- Measurement #1 – Two Newtons of input force results in 10 g’s of acceleration response: Ratio of response to input is 5.0 g/N
- Measurement #2 – One Newton of input force results in 5.1 g’s of acceleration response: Ratio of response to input is 5.1 g/N
- Measurement #3 – Three Newtons of input force at 30 Hz result in 14.7 g’s: Ratio of response to input is 4.9 g/N

Why the variation between measurements? Unlike generating a FRF from a Finite Element Model, measuring a FRF may not return the same value every time a measurement is taken: structures are not completely linear and there can be small amounts of instrumentation noise in the measurement.

The three measurements had similar results: 5.0, 5.1 and 4.9 g/N. Which one is correct?

To determine the “correct” value, estimators are used for calculating the amplitude ratio (H) of the input to output of FRFs. There are three main FRF estimators in use today: H1, H2 and HV estimators.

When trying to characterize a structure the following table of data was gathered over 5 individual FRF measurements at three different frequencies:

The following is a simplified example for learning purposes. In a single FRF measurement, when looking at 3 different frequencies, the following may be observed over 5 individual measurements:

These X and Y pairs are plotted, a line is fit to the data. The slope of the line (typically g/N) will determine the amplitude of the FRF. The estimators affect how the data is fit and how much each data point is adjusted to create the best fit line.

**H1 Estimator**

The most commonly used estimator is the H1-estimator, which assumes that there is no noise on the input and consequently that all the X measurements (the input) are accurate. All noise (N) is assumed to be on the output Y.

This estimator tends to give an underestimate of the FRF if there is noise on the input. H1 estimates the anti-resonances better than the resonances. Best results are obtained with this estimator when the inputs are uncorrelated.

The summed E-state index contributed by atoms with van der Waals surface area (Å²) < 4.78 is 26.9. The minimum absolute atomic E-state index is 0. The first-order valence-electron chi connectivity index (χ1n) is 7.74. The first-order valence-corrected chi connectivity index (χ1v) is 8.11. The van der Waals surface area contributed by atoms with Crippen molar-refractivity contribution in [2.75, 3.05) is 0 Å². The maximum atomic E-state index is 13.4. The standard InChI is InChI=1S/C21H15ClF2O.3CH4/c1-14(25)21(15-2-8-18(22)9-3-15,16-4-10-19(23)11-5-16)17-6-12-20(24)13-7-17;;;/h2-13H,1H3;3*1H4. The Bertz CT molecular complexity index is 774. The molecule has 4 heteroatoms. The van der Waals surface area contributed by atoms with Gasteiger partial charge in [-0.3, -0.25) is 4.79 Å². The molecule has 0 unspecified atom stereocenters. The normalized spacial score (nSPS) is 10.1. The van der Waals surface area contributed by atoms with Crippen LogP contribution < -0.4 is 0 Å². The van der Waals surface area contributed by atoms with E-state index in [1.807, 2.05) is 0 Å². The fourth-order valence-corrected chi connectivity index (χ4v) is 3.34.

**H2 Estimator**

Alternatively, the H2 estimator can be used. This assumes that there is no noise on the output and consequently that all the Y measurements are accurate. Noise (M) is assumed to be only on input X.

This estimator tends to give an overestimate of the FRF if there is noise on the output. This estimator estimates the resonances better than the anti-resonances. Notice the corrections are bigger for the 245 Hz anti-resonance frequency than for the 133 Hz resonance frequency.

**Hv Estimator**

The Hv estimator provides the best overall estimate of the frequency function. It approximates to the H2 estimator at the resonances and the H1 estimator at the anti-resonances. It does however require more computational time than the other two, which is not an issue for today's computers. The Hv estimator assumes noise (M and N) is on both the X input and Y output.

**Conclusion**

Frequency Response Functions (FRFs) are used to measure and characterize the dynamic behavior of a structure.

FRFs contain information about:

- Resonant frequencies
- Damping
- Mode shape

When creating an average FRF, coherence functions can give indications of FRF quality, while estimation methods are used to account for noise on the measurements.

Questions? Feel free to contact us!

**Related Structural Dynamics Links:**

- Siemens Structural Dynamics Solutions
- What modal impact hammer tip should I use?
- Modal testing: roving hammer or roving accelerometer?
- How to calculate damping from a FRF?
- LMS Test.Lab setup tricks for triaxial accelerometers
- What is a Power Spectral Density (PSD)?
- Modal Assurance Criterion (MAC)
- LMS Test.Lab Impact Testing